The Smell of Fall

Fall has a smell. I smell it every year and every year I struggle to describe it. Saturday mornings are cool with just a bit of a chill in the air. The air smells clean and smells like change. Sometimes if I’m quiet and still, I can almost put the right words to it.

Fall is full of all the fun things – the dazzling, autumnal display of changing leaves, hay rides, cotton rides, picking out the perfect pumpkin to carve, corn mazes, enjoying a cozy fire, roasting hot dogs and marshmallows, going to football games, decorating for Halloween. I love doing all of it. I’ve never felt melancholy this time of year. Fall usually rejuvenates me.

Not so much this year.

This year, COVID has cast a cloud over all the fun fall things. This year, I don’t have my partner-in-crime with me to do all the fun fall things. This year, I just want to hibernate, yet I don’t. I want to get out and live, too. It’s confusing. It’s just not fair.

Our second wedding anniversary would have been about two weeks from today, October 20th. COVID keeps me from escaping to a bed & breakfast in a mountain somewhere or to a place on a quiet beach. It keeps me from doing the activities that involve people. It’s just not fair.

The second year after Bryan’s death is almost as bad as the first year. I think I was in shock that first year. It went by in a blur of tears, memories, and grief. The second year, however, things have slowed down. I’ve become a forgotten widow, left alone to process those memories, the grief, and the realization that life just chugs along, despite trauma.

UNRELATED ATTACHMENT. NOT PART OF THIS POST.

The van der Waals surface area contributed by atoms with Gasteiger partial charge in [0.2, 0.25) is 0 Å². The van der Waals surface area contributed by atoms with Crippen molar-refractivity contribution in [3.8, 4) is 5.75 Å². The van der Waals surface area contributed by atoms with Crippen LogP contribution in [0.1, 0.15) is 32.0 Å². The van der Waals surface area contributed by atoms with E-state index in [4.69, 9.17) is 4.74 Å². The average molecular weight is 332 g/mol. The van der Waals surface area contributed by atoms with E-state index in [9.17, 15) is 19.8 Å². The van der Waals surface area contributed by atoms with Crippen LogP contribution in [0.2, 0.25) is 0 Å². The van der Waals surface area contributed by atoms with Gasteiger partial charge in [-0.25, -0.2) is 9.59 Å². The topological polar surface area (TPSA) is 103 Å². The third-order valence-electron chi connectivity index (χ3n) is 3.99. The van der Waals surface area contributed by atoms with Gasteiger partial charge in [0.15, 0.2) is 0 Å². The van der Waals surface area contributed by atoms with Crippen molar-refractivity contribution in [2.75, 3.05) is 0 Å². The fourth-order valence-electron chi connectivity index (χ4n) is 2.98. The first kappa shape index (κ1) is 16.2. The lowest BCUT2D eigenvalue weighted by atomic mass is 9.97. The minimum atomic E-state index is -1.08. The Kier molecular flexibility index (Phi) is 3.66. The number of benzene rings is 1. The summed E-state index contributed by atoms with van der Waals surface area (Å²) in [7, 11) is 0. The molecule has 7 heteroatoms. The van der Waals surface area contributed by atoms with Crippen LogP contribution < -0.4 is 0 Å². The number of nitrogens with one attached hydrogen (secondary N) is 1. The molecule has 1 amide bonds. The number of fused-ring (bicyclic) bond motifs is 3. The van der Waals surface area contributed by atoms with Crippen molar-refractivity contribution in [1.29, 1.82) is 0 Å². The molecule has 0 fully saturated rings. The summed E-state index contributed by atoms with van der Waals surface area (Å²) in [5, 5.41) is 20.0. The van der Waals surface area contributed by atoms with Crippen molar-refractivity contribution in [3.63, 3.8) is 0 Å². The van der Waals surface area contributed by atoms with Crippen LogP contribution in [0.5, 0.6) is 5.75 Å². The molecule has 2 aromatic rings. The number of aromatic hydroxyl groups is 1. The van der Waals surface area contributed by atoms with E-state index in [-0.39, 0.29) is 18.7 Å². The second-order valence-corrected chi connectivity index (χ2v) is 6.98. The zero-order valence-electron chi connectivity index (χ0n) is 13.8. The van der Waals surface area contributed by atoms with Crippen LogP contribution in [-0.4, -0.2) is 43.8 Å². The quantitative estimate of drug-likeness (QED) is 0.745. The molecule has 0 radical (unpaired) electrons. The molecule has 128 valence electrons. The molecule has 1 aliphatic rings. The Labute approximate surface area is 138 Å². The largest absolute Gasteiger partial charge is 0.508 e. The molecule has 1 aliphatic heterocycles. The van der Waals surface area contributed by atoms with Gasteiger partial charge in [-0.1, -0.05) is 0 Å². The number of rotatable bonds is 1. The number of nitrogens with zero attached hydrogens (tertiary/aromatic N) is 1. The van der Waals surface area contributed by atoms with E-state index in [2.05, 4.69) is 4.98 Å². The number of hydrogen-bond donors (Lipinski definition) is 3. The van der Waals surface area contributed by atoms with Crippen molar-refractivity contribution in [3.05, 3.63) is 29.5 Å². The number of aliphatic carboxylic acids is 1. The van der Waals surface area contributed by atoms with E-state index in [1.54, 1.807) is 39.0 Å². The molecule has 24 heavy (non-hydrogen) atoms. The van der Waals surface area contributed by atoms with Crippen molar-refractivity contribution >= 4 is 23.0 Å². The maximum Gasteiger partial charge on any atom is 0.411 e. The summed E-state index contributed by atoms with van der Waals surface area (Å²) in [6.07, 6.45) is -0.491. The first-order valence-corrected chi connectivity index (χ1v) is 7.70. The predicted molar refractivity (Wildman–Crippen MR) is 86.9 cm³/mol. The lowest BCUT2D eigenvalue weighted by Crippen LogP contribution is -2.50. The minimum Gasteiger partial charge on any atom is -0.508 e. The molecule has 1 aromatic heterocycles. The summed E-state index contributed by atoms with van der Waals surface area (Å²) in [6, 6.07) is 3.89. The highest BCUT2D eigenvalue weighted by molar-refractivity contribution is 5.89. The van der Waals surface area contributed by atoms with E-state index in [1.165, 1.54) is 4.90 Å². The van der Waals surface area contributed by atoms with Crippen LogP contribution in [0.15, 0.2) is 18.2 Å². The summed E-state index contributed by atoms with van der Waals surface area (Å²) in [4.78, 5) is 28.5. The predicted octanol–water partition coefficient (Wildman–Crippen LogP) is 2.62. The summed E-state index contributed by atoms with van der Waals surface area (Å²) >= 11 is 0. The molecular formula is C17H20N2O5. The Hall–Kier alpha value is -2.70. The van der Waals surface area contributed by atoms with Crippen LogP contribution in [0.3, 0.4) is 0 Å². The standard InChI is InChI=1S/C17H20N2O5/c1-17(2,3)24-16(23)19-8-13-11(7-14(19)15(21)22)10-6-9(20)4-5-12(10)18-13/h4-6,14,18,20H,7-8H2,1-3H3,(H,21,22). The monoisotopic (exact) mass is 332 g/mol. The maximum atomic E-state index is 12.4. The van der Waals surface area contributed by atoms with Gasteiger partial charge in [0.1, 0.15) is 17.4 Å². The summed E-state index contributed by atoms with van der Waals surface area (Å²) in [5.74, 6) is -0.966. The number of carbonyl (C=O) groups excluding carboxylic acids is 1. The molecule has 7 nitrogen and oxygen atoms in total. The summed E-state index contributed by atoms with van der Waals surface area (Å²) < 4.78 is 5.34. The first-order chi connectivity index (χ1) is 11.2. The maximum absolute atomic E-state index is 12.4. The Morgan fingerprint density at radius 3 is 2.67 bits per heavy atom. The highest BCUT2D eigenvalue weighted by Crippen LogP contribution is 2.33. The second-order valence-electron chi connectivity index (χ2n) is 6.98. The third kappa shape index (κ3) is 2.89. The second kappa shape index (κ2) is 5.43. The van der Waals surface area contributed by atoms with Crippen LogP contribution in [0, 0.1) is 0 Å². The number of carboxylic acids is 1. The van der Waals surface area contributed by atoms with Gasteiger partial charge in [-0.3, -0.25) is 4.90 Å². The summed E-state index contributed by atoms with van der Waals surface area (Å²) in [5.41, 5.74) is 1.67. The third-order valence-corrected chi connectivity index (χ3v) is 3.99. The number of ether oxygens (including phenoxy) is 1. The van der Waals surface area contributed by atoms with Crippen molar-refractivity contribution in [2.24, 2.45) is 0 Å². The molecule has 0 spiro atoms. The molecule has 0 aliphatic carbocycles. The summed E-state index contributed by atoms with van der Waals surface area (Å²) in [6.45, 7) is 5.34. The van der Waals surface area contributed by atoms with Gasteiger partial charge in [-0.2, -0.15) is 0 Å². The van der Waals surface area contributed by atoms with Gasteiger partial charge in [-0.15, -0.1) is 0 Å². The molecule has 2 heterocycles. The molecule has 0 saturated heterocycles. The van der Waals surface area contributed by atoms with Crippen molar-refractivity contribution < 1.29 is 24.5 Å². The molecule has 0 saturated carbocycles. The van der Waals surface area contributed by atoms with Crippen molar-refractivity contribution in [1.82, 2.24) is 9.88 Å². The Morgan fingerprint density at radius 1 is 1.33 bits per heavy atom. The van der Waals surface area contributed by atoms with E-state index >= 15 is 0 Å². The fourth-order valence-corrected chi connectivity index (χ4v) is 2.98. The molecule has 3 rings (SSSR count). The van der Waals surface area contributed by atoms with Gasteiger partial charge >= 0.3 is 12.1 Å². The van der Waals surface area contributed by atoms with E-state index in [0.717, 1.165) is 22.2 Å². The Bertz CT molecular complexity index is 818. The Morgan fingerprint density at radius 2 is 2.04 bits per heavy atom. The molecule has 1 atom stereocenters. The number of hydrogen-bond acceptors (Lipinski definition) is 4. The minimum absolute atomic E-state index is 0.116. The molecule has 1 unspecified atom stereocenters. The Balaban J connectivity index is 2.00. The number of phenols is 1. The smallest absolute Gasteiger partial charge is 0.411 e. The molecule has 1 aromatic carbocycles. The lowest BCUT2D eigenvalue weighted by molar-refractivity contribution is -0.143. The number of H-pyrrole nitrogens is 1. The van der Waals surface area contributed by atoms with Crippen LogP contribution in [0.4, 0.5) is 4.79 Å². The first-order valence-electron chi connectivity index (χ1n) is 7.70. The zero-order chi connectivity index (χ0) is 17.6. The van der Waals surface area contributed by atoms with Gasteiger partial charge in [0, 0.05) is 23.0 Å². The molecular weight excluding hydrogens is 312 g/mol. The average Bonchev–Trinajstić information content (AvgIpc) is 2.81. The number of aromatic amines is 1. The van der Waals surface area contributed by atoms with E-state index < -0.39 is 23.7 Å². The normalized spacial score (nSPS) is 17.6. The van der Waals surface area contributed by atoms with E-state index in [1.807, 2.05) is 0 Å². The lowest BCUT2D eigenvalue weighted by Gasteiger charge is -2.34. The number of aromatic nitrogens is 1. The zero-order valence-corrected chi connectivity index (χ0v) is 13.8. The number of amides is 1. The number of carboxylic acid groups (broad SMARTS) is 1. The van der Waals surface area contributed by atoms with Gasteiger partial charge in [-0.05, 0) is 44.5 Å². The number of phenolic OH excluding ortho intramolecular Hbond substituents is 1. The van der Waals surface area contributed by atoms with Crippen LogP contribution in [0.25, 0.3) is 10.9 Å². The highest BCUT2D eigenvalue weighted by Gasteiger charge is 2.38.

I don’t always mind the solitude. It helps me think which helps me heal. The grief still comes at unexpected moments. I ride the wave as it comes and then move on to the next wave and on and on. So it goes. I write what I feel, I pray, and I meditate in the quiet stillness of the mornings and late evenings. I listen to my music. I sit quietly, analyzing my feelings and finding comfort in my space.

My life is moving on. I’m slowly learning to live despite the pandemic. I have people whom I’m blessed to call my friends and they may not know it, but they’re helping me through these crazy waves of grief. It’s enough.

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